It has been a long time since I lastly uploaded a new gallery to DigiPics, my old gallery in The Annwn. Now, this does not mean, I had not taken any pictures in the meantime. Au contraire, mon capitain! But how could I handle all those photographs more efficiently? For some picture sets I had made special pages to display them, as you can see in DigiPics. But I only want to repeat this for special occasions. For now I want a method to process the images, like converting them to suitable sizes for displaying on screen, and show them in some decent album, where the visitior can browse through sets and all of that. Additionally, the EXIF data of the photographs should be displayed, so that one could get an impression how they were taken. Of course, you could argue, there already are plenty of picture sharing sites. Yeah, what about being techie if I'd use someone else's program? ;-) What I finally have produced are (1) some scripts to process the images, and (2) a small application to display the albums. First, the scripts All scripts (two, in fact) can be installed into Gnome's file browser Nautilus, so you only have to select the images to process, right-click and select the script from the context menu. create_thumbs is a small shell script that resamples the selected images into various sizes, 120px for thumbnails, 640px and 1024px. It also rotates them according to the orientation flag in the EXIF data. Of course, the script relies on external programs to accomplish this, namely convert from ImageMagick, jhead and jpegtran. get_exif is a Perl script that fetches all EXIF data from the original image and stores in in a separate file. I use Image::ExifTool for this. In a first attempt I used PHP's EXIF functions, but as it turned out, the Perl lib is better, especially because it interprets the MakerNotes quite nicely. Download the scripts Second, the application With the scripts we produced a nice gallery and now we need some way to display it. Pixy does right this. It is (almost) a single-file PHP script, which borrows some code and ideas from my Web Application Framework Parenchym. Look inside pixy.php for more information how to set the galleries up. In the next days I will upload my galleries, so that you can see Pixy live. Maybe I'll also publish the sources.

PHP Madness: Floats, type casts and locales

26 07 2007
While working on my framework Parenchym, I encountered the following situation: In a form a user has to input a floating point value, which will then get processed. After that, the form with the latest input is re-displayed. Now, Parenchym is very thorough when it comes to checking the user's input. Not only does it check whether the value is valid or not, it also casts PHP's internal type to the right one. As you will remember, all input is recieved by PHP as string. So, the user's float comes in as a string as well, but Parechym converts that to float again. So far, so good. Enter the user's locale. For this examination, we'll suppose it is set to `de_DE.utf8'. The first input poses no problem, because the user (which was me, at that time) is used to input floats with a decimal point. The input of 8.3 enters the script as "8.3" and Parenchym returns it as 8.3. Great. But the shit hits the fan when the form, and so the float, is displayed again. This time the locale settings strike! The value in the form field is suddenly "8,3". Mind the decimal comma here! Submitted again, PHP's type cast -- completely ignorant of the locale settings -- truncates the float, rendering it as 8! WTF! Lesson learned today: PHP respects locale settings when printing floats, it DOES NOT respect locale settings when doing type casts!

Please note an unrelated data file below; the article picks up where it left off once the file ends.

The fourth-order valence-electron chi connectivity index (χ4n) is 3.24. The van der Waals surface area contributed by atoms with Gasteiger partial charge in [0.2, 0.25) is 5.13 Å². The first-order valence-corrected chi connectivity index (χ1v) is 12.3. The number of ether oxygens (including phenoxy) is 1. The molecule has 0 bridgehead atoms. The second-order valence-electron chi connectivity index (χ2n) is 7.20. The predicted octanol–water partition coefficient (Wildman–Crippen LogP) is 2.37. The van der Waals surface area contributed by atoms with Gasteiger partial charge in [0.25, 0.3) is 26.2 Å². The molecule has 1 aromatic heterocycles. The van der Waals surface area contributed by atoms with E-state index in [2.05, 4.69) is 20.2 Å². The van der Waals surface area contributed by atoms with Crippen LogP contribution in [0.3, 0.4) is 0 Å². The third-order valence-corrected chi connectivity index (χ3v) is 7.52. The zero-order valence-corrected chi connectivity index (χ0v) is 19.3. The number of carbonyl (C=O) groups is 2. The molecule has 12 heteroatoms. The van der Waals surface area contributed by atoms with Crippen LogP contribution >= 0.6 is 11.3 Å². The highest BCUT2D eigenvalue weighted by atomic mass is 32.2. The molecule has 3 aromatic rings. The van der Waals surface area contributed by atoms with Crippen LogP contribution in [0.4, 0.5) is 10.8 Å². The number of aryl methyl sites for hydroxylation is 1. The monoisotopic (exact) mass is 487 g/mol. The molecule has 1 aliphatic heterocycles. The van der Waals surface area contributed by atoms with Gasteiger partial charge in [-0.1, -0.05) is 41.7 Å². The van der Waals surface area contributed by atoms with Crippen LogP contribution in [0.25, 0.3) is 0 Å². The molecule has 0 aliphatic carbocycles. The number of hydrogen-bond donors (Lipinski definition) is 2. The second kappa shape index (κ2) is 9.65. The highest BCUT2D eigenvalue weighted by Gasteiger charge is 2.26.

NVidia Driver 1.0-8756 on Xorg 7

28 04 2006
Currently, Debian's package list does contain the most recent version of NVidia-GLX, but not the required NVidia-kernel package with the same version. Well, alternatively, we could tell Xorg to use its own nv driver. -- If we do not need 3D speed, and can work without dual head graphics cards. NVidia Corp. provides a decent installer for Linux, which will help us here. Download it from their website and run it, as the provided README tells. The installer did not find any kernel interface matching my 2.6.16, so I installed the matching kernel headers and adviced the installer to build them. This step works well. But after rebooting my machine, Xorg refuses to start, complaining it cannot find the nvidia driver. A look into the error output reveals, Xorg looks for its drivers in some other place than good old X11R6 did. NVidia's installer apparently had not noticed that and stored the modules in the place for X11R6. Perform this on the command line, and everything should be settled:
 cp /usr/X11R6/lib/modules/drivers/nvidia_drv.* /usr/lib/xorg/modules/drivers/ 

Connect Nokia N70 with gnokii

21 04 2006